3 Reasons Why New Collar Jobs are the Future of Hiring

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Historically, colleges weren’t meant for people to acquire hard skills; the very first high education institutions provided mostly theoretical knowledge and their main purpose was to build the future leaders of the community. Meanwhile, practical skills were learned through apprenticeships, on-the-job training, and by shadowing experienced professionals. This all worked out well for a while, but as times changed, so did the needs of the labor market.

Today’s job market and the current economy call for professionals who can work with both their heads as well as their hands. As a result, nowadays, having a 4-year degree is no longer enough to keep people professionally competitive or to help companies fill their skill gap. Here’s where new collar jobs find their niche.

Why New Collar Jobs?

New collar jobs combine both hard skills and soft skills that aren’t necessarily acquired through a bachelor’s degree alone. In other words, these type of jobs require the sort of abilities that are not only taught through a formal education, but that can also be learned through alternative educational paths such as vocational training programs and certifications. Positions like front-end developer, medical assistant, financial sales advisor, and maintenance manager are just a few examples of today’s professions that fall somewhere in between technical skills and theoretical knowledge.

But this isn’t the only reason why new collar jobs are more than likely to become the solution of the new recruitment era’s skill shortage. Even though they won’t replace blue or white-collar workers, these types of jobs are a practical addition to the rising new positions that technological evolution has brought to the recruitment scene. But how?

Here are some ways new collar jobs are helping fill the job market gap:

As we mentioned earlier, today’s companies are in need of a workforce that not only can combine basic knowledge with specific technical skills, but that understands the importance of constantly developing new abilities. For HR experts and managers, new collar jobs represent an alternative for those very specialized positions in fields that are suffering from a shortage of skilled talent (such as IT and manufacturing) and that require the kind of practical abilities that new collar workers possess. With the advancements in the job market, different sectors of the economy have been developing new positions that require a more “learning by doing” approach than a traditional education training.

For instance, professions such as account representatives or sales specialists have a growing demand for talent that can show a thorough understanding of the product their company offers, the abilities to lead an effective conversation with customers, and the adaptability to address their demands. And while some of the theory taught by traditional education comes in handy with this type of jobs and their tasks, these skills can’t be learned at colleges or schools, since they are more on-the-job acquired abilities.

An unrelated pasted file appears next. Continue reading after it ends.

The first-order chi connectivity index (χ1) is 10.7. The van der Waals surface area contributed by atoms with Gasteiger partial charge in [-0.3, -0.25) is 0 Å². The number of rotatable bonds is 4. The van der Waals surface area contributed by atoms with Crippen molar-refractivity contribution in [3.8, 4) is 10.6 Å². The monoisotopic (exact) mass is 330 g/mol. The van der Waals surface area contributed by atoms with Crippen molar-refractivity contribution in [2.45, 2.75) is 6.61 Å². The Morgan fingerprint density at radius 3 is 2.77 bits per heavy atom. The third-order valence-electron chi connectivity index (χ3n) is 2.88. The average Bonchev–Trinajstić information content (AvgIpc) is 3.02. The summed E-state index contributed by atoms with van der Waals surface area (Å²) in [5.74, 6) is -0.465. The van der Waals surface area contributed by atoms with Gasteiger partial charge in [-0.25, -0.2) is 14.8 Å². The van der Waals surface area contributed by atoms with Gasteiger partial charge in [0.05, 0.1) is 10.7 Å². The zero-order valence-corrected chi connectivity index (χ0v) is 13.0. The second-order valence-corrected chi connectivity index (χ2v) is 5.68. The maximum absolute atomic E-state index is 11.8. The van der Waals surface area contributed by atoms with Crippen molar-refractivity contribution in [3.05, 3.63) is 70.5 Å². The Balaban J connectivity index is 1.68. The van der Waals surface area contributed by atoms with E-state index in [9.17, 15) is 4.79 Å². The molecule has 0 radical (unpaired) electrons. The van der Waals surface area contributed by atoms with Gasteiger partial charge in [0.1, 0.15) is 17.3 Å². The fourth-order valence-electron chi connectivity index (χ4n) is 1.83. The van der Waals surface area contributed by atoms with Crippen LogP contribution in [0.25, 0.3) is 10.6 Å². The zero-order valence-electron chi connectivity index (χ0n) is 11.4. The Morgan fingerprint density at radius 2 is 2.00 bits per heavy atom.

Technology advancements create new and skill-specific jobs every day. As tech takes more and more ground, many industries have been forced to reshape their recruitment strategies and requirements, leading to the creation of a whole lot of new positions.

For example, fields such as manufacturing, IT, and healthcare have seen an increase in openings related to building, programming, and maintaining machinery and tools as a result of the rapid growth of innovative tech. These types of tasks require not only a specific set of skills, but also special training that traditional education paths lack to offer. As a result, the whole business world has started to feel the need for specialized workers that can perform the kind of job that new and fast emerging technologies demand.

The most in-demand jobs now are new collar jobs. According to the Bureau of Labor Statistics, healthcare and IT take the gold home as the fields with the most in-demand jobs, alongside management and sales. But professions such as medical assistant, computer support specialist, and physical therapy assistant are only a few of the many examples of new collar jobs that rank high on the list of the most sought-after jobs.

Registered Nurses working in critical care, telemetry, or in the emergency room have also been gaining ground in today’s labor market. The reason? They master some of the most in-demand skills and are not necessarily required to have a 4-year education, making them a less pricey option for recruiters looking to fill such positions. As a result, these jobs made it on the best-paid jobs list of this year and that’s not it; people working in these fields are expected to reach an annual income of 70k by the end of 2018.

In Summary

As the technological revolution advances, new collar jobs have gained great importance within the labor market and the economy itself. They are an alternative for industries looking to solve some of today’s job market gaps. But while new collar jobs may seem like a tempting candidate pool for most, it doesn’t mean that 4-year degree holders will become obsolete in the eye of companies and recruiters. There are still many roles that require the type of formation that traditional education offers and which are essential for the steady growth of a strong economy.

Nany Indriago / NEUVOO
Content Marketing Strategist